‘We would have lost that game last season’ has become embedded in football linguistics, but is largely a hypothetical thought based upon a feeling.

Yet coming from behind to rescue a point at Bristol City, Rovers had plenty of recent evidence to back up that claim.

As they enjoyed waves of possession in the second half but struggled to draw a save out of Dan Bentley the mind only had to cast back to last December where they were beaten 1-0 at the very same ground.

That was one of 10 occasions across both league and cup where Rovers were beaten 1-0 and as the clock ticked into the final 15 minutes at Ashton Gate they looked to be adding a second to their tally this season.

But with a striker in the form of his life and only needing one chance to score they were able to head back to East Lancashire with a share of the spoils as Ben Brereton rifled a shot into the roof of the net from the tightest of angles.

It represents a sense of progress.

To coin a Tony Mowbray phrase, this was a point to put in the bag and move on.

It was one that looked a way off in a first half performance that was well short of the level required, deservedly behind and plenty of work to do.

Rovers needed to change approach, but more simply, Daniel Ayala on the pitch. 

They turned to a back three for the second half at Millwall and Middlesbrough and required likewise here due to getting over-run and outmuscled.

While the change was necessary, Tony Mowbray wouldn’t have wanted to make it in such circumstances, Ayala turned to as the man to replace Ian Poveda who left the field on a stretcher with his left leg in a brace.

Poveda had been presented with a second successive start as Mowbray stuck with an unchanged side for only the second time this season, reward for their display against Sheffield United prior to the international break.

Ayala’s arrival brought a move to back three and with it a more steely look to the side having been troubled continually by the hosts’ direct play, including long throws and set plays. He brought calm where there had previously been chaos.

But could Rovers crack the code going the other way? They had set up to play on the counter-attack from the off but had to revert to trying to break down a Bristol City side who had gone into their shell.

That is what made it such a throwback to last season. Rovers’ struggles this season have come when enjoying more of the ball, with Mowbray turning to his creative forces off the bench in Joe Rothwell and Leighton Clarkson.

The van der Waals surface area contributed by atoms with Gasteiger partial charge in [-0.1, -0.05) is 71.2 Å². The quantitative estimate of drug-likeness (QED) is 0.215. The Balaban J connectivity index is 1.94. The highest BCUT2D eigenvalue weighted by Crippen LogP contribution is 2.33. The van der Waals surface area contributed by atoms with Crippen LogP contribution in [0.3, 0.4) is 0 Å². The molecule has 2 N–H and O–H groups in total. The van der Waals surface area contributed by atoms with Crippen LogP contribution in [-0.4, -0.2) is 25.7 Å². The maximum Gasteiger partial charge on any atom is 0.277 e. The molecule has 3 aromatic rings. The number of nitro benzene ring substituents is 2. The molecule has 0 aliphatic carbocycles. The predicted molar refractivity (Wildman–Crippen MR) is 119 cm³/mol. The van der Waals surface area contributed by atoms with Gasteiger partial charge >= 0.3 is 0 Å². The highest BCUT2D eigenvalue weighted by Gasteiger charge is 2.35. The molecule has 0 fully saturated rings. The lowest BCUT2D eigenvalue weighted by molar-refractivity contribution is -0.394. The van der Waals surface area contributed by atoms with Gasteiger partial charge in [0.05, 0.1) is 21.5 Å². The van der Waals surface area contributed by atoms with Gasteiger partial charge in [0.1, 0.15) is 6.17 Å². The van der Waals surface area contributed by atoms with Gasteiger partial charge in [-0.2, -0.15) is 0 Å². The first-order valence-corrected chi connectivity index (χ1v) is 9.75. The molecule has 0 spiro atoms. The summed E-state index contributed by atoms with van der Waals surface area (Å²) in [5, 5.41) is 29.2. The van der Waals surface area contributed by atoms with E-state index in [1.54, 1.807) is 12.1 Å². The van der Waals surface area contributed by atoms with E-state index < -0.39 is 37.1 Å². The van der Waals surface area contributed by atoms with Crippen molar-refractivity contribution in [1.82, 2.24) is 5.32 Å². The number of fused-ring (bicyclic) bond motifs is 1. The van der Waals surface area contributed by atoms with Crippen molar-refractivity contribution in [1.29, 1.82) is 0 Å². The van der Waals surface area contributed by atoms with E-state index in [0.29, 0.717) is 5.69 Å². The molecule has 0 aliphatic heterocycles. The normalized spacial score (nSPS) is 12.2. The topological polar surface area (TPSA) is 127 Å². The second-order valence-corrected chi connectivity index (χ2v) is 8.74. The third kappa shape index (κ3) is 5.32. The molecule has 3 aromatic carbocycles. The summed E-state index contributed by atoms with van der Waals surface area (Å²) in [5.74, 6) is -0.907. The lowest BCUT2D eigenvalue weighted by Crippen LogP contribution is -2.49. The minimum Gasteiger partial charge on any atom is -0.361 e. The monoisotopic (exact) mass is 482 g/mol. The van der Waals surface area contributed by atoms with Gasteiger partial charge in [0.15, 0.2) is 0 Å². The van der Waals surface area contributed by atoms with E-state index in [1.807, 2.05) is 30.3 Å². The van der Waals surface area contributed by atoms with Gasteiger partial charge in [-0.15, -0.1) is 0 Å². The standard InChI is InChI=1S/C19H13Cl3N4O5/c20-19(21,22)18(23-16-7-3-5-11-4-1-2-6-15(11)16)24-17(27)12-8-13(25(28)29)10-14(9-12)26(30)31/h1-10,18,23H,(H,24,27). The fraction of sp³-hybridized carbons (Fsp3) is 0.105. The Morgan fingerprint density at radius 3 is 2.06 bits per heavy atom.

Yet it was seizing on a poor header that provided Brereton with the only chance he needed to draw them level.

A positive is that Rovers have now scored in 16 of their 18 Championship fixtures. They have needed it, a concern being they have only managed three clean sheets.  

Their net was breached 11 minutes before the break when Callum O’Dowda broke clear of the backline to beat Thomas Kaminski via a deflection.

Kaminski had earlier made a smart reflex save to stop Scott Wharton turning into his own net, moments before Darragh Lenihan made a goal-saving block to deny Tyreeq Bakinson.

Rovers went through the first half without a corner or shot, eventually ending their wait in the 49th and 59th minutes respectively.

John Buckley’s curling effort from the edge of the box was their first attempt at goal, with the equaliser coming from their first, and what turned out to be sole, shot on target.

The tables had been turned with the play only heading one way, and Rovers went close to an unlikely winner when substitutes Clarkson and Rothwell teamed up for the latter to volley wide.

With six additional minutes in the first half and five more in the second half the game spanned beyond the 100 mark and not before Kaminski had made sure of the point with a flying save to deny a Nahki Wells header.

A back three hasn’t always proved popular this season, more often used as a containing tactic previously, but here it provided Rovers a platform from which to build. 

They were able to recycle the ball much better and with Lenihan and Scott Wharton on the outside of the three centre halves they had players who used it well.

Tayo Edun seemed better suited as a wing-back, much more than as a full back having got the nod over Harry Pickering despite his return to fitness.

Ryan Nyambe struggled against the threat of O’Dowda but has shown his ability to play in a more advanced role, but the make-up of the midfield and attack would be the biggest conundrum to crack.

It is a system Mowbray clearly likes and with three senior centre halves available and another in Jan Paul van Hecke with only one game more to serve on his suspension he has the players at his disposal.

Picking the right times to do it will be key, but this was very-much a game-changing move.

Had they carried on as they were it was hard to see the hosts not scoring again, but there was equally a much greater intensity to their play that helped the stark improvement.

The manager admitted in retrospect that he hadn’t been as flexible as he could have been with his approach and system last season and has looked to address that this time around.

Concerns remain around finding a way counteract teams operating with a back three and showing what they can offer over 90, rather than 45, minutes. 

Yet there have been greater powers of recovery, this the second successive game in which Rovers have conceded first and a four-point haul is particularly pleasing.